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Father in law is 90 and living alone in very dirty dangerous condition but refuses help.

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This is so sad to watch, Rosie. As the others have said, people don't give up their rights just because they are old. But sometimes people from outside can convince them to make changes.

If you go up to the top to the senior living section and then click on home care you can enter your zip code and find home care options in your local area. See what is offered and you will be contacted by a careadvisor to guide you in the right direction. Let the contact know of the situation and they can connect you with the right person.

Sadly, sometimes we have to wait it out until something dire happens. One bright side is that he's lived until 90 and done it his own way. That isn't all bad. Good luck finding assistance, don't hesitate to talk to someone no matter what at least you will know you have tried.
Take care,
Carol
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Think beyond "force." Is there someone he likes and trusts? My father's home health care nurse, a sweet pretty woman who discussed with him how to can vegetables (an interest they shared) on several visits, actually got down on her knees in front of him, looked up at him with her big blue eyes and blond ringlets, and said "PLEASE Joe, let me send in the home health aide! (for his personal care). That actually worked with this extremely private,dignified and stubborn man.... Something I thought would never happen! Another strategy is to say you're coming over to clean (cook, do some household repairs, whatever) and let him know you're bringing a "friend" with you to help. Present that as "great news!" And focus on something he really wants to have done or something that he'll recognize as being very convenient for him. Tell the "friend" that her job is to interact with him as much as possible and make him comfortable with her/him. Perhaps you'll have to leave the house briefly to "get something" and they can have some alone time, not too long. In this way, he might learn to trust someone who can help. With my mom, I stayed in the house the first few times a new caregiver started. That was reassuring for both of us. They are vulnerable and the know it.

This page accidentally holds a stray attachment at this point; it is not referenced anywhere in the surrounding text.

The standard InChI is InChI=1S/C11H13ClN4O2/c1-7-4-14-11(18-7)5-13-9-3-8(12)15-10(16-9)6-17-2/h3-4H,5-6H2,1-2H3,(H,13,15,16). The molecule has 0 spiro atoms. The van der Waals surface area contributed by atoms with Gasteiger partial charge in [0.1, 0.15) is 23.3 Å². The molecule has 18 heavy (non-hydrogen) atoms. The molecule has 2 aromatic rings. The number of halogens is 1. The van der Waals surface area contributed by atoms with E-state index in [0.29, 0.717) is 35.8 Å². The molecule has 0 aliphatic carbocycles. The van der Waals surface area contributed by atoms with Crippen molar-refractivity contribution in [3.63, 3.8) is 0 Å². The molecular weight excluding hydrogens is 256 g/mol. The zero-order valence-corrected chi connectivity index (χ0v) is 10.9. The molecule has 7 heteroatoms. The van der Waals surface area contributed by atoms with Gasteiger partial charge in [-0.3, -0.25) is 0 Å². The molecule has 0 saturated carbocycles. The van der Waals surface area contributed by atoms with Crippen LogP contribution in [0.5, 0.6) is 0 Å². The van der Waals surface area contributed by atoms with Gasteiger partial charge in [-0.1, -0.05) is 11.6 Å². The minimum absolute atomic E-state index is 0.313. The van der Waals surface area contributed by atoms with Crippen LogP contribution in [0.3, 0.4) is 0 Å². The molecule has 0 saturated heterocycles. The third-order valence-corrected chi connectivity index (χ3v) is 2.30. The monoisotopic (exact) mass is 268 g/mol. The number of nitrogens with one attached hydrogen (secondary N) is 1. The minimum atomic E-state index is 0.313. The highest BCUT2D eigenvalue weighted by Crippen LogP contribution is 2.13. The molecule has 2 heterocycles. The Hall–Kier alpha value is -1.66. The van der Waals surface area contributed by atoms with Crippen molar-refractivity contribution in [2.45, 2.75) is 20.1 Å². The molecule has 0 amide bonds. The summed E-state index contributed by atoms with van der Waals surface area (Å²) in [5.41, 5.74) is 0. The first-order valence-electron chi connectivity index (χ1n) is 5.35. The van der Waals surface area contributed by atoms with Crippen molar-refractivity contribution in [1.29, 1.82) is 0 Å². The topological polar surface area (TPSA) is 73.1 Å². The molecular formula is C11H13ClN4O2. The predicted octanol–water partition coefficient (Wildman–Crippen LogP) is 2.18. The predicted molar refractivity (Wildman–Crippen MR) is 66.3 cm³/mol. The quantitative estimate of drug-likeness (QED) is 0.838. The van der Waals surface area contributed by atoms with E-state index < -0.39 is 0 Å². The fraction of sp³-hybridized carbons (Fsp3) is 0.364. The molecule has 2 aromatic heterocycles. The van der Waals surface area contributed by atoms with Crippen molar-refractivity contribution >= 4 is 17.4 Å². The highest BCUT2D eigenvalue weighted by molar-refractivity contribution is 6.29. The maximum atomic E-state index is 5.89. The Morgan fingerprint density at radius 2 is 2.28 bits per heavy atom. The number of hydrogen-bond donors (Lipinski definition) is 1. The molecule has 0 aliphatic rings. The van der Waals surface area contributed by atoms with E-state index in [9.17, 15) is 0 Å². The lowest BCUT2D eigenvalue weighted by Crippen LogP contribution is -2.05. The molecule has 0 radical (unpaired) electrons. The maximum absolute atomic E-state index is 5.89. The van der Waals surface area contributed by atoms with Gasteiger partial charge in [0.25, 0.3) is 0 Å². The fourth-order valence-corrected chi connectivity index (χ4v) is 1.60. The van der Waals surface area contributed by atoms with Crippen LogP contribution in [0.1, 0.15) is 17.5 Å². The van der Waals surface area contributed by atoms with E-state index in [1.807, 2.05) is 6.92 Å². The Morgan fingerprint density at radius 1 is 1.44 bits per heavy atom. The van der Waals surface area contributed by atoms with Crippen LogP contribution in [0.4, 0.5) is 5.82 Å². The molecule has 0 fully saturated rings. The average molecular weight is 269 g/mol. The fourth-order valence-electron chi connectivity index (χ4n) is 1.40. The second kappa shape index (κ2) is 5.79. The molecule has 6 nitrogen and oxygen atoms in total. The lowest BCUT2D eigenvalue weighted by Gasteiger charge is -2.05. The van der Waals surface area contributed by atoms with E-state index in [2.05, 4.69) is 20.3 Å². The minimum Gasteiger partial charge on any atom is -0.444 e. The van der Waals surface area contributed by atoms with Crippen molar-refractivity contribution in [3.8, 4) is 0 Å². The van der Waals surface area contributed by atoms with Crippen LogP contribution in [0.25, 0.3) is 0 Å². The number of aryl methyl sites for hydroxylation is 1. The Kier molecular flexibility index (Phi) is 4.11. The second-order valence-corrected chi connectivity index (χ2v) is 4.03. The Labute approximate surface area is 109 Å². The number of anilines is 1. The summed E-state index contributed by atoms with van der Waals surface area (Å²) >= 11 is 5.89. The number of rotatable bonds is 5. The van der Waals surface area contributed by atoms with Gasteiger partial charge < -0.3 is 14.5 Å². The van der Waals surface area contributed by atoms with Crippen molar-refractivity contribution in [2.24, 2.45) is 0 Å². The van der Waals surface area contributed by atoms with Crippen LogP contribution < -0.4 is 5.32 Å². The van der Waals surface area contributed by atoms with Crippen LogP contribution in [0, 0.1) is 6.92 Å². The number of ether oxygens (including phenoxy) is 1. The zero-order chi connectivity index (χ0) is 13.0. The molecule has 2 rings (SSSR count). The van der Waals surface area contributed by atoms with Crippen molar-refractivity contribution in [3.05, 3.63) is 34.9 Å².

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I wonder if when they reach the stage of intensely declining health, loss of independence and other ravages of age, if they just don't care any more ... because a clean house doesn't provide the pleasure that, say, getting into a car and driving somewhere by oneself, or being able to walk without assistance, and other old age sacrifices can offer.

I haven't been sick very often, but when I am, the last thing on my mind is cleaning. When I feel better, it's different. But for those who aren't going to get better, what would it really be like to face so much physical and often mental limitation? What does a clean house have to offer at their stage of deteriorating life?

I'm not justifying it, just trying to understand it....and keeping notes for myself to read in 10 to 20 years, if I last that long.
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I like renee's approach. It sounds like something that would be helpful to several members of my alz support group.